A new report by the Israeli state comptroller on Israel’s 2014 military campaign against Gaza concludes that war could have been avoided if the Strip’s humanitarian condition was allowed to improve.
The report stated that Prime Minister Benjamin Netanyahu and the defence minister were derelict in their supreme duty, to do everything possible to prevent war. After the war started, the report explained, the same officials, failed in their main task: to seek an end to it quickly, with a minimum of casualties and a decisive outcome.
The 200-page report was released yesterday, about two and a half years after the end of the war in August 2014. It deals both with the decision making process in the security cabinet relating to Gaza before “Operation Protective Edge”, as the war is officially known in Israel, and with issues relating to the tunnels in Gaza. The report does not deal directly with the conduct of the war itself or its results.
Israel’s 2014 invasion of Gaza was its third onslaught on the Strip in five years. The war killed 2,251 Palestinians, more than half of them civilians according to UN figures, and 74 Israelis, including six civilians. The intense fighting over 51 days also reduced swaths of Gaza to piles of rubble, and displaced 500,000 people.
The long-awaited investigation said that the Israeli government had for months ignored a growing humanitarian crisis inside Gaza and failed to consider diplomatic moves that could have averted the outbreak of hostilities.
The report admitted that both sides – Hamas and Israel – didn’t want a confrontation and, in the end, were dragged into it.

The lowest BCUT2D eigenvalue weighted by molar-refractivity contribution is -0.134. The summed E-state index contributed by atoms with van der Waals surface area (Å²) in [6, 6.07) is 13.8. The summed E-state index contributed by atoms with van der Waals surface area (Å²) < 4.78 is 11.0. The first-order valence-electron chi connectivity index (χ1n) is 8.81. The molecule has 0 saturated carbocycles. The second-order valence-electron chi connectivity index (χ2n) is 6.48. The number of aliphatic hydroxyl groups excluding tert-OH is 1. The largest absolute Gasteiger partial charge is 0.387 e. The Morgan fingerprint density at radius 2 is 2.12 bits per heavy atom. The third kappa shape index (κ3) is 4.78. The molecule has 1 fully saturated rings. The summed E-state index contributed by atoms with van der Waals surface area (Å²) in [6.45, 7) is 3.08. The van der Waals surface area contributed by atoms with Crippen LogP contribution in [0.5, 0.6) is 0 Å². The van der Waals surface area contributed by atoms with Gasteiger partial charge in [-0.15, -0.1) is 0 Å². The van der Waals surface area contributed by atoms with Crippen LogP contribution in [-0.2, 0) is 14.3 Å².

The report cited Major General Yoav Mordechai, coordinator of Government Activities in the [Occupied] Territories, who at the end of June 2014, weeks before the war broke out, warned that “the Gaza Strip is descending into crisis…which has reached an unprecedented point”.
In other words, it is possible that if the government of Israel understood the severity of the economic and humanitarian crisis in Gaza and acted accordingly, the war was preventable.
The report found that in the run-up to war, as the humanitarian situation in Gaza deteriorated, the security cabinet did not hold a single “meaningful discussion” on the situation, nor had it developed a strategy regarding Gaza.
Commenting on the tunnels, the report confirmed that the tunnels were described as a major threat to Israel and their destruction was seen as one of the main goals of the war. “And yet the actions taken to deal with the threat did not match this definition,” the state comptroller concluded.